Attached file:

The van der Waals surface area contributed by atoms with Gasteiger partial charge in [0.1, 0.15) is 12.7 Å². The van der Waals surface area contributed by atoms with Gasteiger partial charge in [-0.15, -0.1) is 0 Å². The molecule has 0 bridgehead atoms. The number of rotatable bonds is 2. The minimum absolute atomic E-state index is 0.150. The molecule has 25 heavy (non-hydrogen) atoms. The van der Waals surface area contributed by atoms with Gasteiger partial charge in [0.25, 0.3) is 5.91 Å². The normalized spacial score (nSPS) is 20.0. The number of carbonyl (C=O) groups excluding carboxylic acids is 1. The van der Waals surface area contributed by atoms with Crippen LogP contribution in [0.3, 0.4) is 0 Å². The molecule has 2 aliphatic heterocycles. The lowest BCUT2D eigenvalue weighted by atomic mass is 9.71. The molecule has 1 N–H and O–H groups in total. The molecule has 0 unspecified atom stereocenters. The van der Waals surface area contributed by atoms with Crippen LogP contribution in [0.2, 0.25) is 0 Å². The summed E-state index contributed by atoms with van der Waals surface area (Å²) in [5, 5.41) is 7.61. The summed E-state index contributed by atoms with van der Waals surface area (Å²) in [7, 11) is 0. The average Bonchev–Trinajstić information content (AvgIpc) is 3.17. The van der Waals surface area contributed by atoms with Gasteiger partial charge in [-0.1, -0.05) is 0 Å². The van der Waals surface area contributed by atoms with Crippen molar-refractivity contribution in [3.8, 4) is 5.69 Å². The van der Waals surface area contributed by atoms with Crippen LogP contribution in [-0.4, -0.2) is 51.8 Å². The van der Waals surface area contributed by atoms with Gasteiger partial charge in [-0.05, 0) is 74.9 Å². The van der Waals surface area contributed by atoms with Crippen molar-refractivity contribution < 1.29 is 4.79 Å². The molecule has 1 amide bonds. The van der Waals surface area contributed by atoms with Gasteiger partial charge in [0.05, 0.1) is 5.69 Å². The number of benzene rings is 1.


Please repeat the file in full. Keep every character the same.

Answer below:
The van der Waals surface area contributed by atoms with Gasteiger partial charge in [0.1, 0.15) is 12.7 Å². The van der Waals surface area contributed by atoms with Gasteiger partial charge in [-0.15, -0.1) is 0 Å². The molecule has 0 bridgehead atoms. The number of rotatable bonds is 2. The minimum absolute atomic E-state index is 0.150. The molecule has 25 heavy (non-hydrogen) atoms. The van der Waals surface area contributed by atoms with Gasteiger partial charge in [0.25, 0.3) is 5.91 Å². The normalized spacial score (nSPS) is 20.0. The number of carbonyl (C=O) groups excluding carboxylic acids is 1. The van der Waals surface area contributed by atoms with Crippen LogP contribution in [0.3, 0.4) is 0 Å². The molecule has 2 aliphatic heterocycles. The lowest BCUT2D eigenvalue weighted by atomic mass is 9.71. The molecule has 1 N–H and O–H groups in total. The molecule has 0 unspecified atom stereocenters. The van der Waals surface area contributed by atoms with Crippen LogP contribution in [0.2, 0.25) is 0 Å². The summed E-state index contributed by atoms with van der Waals surface area (Å²) in [5, 5.41) is 7.61. The summed E-state index contributed by atoms with van der Waals surface area (Å²) in [7, 11) is 0. The average Bonchev–Trinajstić information content (AvgIpc) is 3.17. The van der Waals surface area contributed by atoms with Gasteiger partial charge in [-0.1, -0.05) is 0 Å². The van der Waals surface area contributed by atoms with Crippen molar-refractivity contribution in [3.8, 4) is 5.69 Å². The van der Waals surface area contributed by atoms with Crippen LogP contribution in [-0.4, -0.2) is 51.8 Å². The van der Waals surface area contributed by atoms with Gasteiger partial charge in [-0.05, 0) is 74.9 Å². The van der Waals surface area contributed by atoms with Crippen molar-refractivity contribution < 1.29 is 4.79 Å². The molecule has 1 amide bonds. The van der Waals surface area contributed by atoms with Gasteiger partial charge in [0.05, 0.1) is 5.69 Å². The number of benzene rings is 1.